Almost everyone we know is suddenly into High Intensity Interval Training. It’s the new talk of the town, it seems! Sprinting through a quick 7-minute weight-oriented workout and giving it your 100% is more beneficial than a slow paced 20-minute cardio. It will burn fat faster and more effectively. We got you a few tips to keep in mind.
What is Interval Training?
Protima Tiwari, influencer, Adidas athlete and author of popular fitness blog, Dumbbells & Drama breaks down the basics for us. She tells MH, “HIIT is an aggressive form of workout, and even though it gets over 'quickly' it doesn't mean it is an easier way to exercise. The best part about HIIT training is that it can incorporate weight training, bodyweight movements, TRX, running and so much more.”
Celebrity Fitness Instructor Paul Britto adds, “Interval Training makes you gain muscle and it’s a highly effective form of exercise. One can can burn more calories in a short amount of time as your metabolic rate is higher even hours after the exercise. It’s mainly effective in losing fat.”
That sure is motivation for the fitness-first generation.
Things To Keep In Mind
Shivoham, celebrity fitness trainer and brand ambassador, SF Health Tech, told MH, “As HIIT is quick, one needs to be careful about hydration before and after the workout. Dehydration leads to cramping of muscles. HIIT, along with a balanced powerlifting routine can benefit in great cardiovascular and muscle building. Hence, the recommended HIIT should be done at least 3-4 times a week in combination.”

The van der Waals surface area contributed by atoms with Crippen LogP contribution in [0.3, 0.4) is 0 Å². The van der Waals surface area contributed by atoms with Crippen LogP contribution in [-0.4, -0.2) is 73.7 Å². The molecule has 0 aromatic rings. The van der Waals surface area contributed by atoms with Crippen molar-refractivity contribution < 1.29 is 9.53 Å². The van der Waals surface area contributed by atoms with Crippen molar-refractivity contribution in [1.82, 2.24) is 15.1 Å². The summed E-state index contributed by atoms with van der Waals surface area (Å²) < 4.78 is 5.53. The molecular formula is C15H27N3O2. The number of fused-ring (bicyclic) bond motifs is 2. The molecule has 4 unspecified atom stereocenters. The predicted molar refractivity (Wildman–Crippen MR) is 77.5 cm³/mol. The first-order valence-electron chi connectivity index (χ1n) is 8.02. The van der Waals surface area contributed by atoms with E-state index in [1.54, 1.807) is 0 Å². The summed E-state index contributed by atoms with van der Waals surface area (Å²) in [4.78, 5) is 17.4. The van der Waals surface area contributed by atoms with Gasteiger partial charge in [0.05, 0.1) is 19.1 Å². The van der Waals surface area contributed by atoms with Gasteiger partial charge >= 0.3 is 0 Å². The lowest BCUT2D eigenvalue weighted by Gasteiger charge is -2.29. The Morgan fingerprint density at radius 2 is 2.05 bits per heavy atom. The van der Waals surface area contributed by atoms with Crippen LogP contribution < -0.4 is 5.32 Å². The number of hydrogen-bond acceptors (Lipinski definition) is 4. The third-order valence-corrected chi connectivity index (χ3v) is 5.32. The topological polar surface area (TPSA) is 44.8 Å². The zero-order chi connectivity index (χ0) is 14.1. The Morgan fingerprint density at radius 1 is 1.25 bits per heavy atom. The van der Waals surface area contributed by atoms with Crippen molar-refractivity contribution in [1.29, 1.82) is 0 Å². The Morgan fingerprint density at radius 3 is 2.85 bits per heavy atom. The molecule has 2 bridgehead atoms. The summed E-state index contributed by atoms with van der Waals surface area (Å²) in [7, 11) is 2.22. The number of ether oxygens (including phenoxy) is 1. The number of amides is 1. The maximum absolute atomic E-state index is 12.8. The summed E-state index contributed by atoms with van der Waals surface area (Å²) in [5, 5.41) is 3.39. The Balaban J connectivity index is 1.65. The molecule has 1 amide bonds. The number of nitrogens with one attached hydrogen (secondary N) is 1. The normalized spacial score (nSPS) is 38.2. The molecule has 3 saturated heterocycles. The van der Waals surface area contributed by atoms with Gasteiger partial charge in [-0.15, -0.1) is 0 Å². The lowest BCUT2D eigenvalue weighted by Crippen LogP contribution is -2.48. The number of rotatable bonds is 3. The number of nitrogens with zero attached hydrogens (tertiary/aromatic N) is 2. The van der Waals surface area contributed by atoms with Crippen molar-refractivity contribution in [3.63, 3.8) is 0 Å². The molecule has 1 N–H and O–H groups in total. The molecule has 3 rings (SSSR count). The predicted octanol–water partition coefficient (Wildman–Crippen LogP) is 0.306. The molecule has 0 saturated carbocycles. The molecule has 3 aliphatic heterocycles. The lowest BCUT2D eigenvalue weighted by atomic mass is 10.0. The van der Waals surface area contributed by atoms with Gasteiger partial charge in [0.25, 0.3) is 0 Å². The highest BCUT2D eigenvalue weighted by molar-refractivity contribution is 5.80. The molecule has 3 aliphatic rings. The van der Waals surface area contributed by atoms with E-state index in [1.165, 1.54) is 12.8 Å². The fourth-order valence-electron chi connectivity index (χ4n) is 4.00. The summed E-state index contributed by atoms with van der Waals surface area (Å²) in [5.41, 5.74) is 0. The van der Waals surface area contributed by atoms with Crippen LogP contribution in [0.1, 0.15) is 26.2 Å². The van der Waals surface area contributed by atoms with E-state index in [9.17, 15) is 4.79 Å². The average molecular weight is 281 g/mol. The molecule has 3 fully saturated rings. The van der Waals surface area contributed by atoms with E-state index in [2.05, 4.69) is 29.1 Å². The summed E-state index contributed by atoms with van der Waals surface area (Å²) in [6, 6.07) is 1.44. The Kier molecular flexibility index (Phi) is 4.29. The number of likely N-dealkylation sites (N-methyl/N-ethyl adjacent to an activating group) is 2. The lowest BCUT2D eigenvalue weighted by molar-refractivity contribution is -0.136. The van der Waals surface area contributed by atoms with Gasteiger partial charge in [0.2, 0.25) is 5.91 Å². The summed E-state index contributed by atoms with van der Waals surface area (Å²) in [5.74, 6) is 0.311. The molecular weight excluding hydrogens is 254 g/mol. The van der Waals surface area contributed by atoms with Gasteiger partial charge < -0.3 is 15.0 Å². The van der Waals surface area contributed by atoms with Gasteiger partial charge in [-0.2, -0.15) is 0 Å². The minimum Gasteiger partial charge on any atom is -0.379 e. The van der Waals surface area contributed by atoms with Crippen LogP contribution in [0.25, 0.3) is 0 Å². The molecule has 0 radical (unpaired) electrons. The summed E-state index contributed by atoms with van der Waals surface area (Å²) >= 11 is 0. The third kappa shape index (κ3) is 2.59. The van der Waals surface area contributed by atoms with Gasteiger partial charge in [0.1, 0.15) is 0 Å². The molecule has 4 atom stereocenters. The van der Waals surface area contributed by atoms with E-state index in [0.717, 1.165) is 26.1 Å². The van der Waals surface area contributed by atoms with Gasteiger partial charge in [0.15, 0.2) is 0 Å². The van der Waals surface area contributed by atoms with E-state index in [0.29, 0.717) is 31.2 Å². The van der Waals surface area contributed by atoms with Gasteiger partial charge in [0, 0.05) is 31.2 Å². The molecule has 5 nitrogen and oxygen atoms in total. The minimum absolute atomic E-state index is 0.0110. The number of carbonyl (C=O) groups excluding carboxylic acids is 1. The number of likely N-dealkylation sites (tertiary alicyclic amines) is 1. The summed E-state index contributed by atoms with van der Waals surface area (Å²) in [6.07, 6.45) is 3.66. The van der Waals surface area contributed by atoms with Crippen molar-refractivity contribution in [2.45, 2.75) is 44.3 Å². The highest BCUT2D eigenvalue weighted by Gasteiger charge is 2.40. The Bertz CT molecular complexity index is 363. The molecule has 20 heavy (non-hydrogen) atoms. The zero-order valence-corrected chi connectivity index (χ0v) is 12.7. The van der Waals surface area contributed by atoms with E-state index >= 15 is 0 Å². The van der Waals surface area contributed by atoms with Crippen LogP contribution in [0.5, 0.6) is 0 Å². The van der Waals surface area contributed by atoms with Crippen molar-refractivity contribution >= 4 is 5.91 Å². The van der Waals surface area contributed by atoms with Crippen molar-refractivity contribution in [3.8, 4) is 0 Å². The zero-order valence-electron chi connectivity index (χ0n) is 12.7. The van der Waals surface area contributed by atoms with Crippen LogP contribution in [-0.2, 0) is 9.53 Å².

Tiwari adds, “There is a high risk of injury involved while training. That’s mainly because you're pushing your body, with low focus on breathing and recovery time. One way to keep this in check is by making sure you're warming up before your HIIT.
Paul reiterates, “Do not train on back-to-back days, and especially, do not skip your warm up. Two interval training sessions per week are enough.”
Rest And Recovery Are Important Too
Tiwari believes that starting with slower intervals (with 30-40 seconds of recovery time, then gradually building up) is key. Like Shivoham and Britto, even she insists that one must not train for more than thrice a week. “You need to let your body recover!” she says.
While training, Britto says, the work-to-rest ratio can vary from 1:1 ( for example, 30 seconds on, 30 seconds off) to 1:3 (for example, 30 seconds on, 90 seconds off) or more depending on the concerned person’s capacity to handle the level of physical intensity .
Such high levels of workout obviously lead to some wear ‘n tear. Hence, Shivoham insists on doing it with “the right form and the right technique. Like any other forms of exercise, it is essential to keep in mind the right technique is the most crucial or it can cause injury.”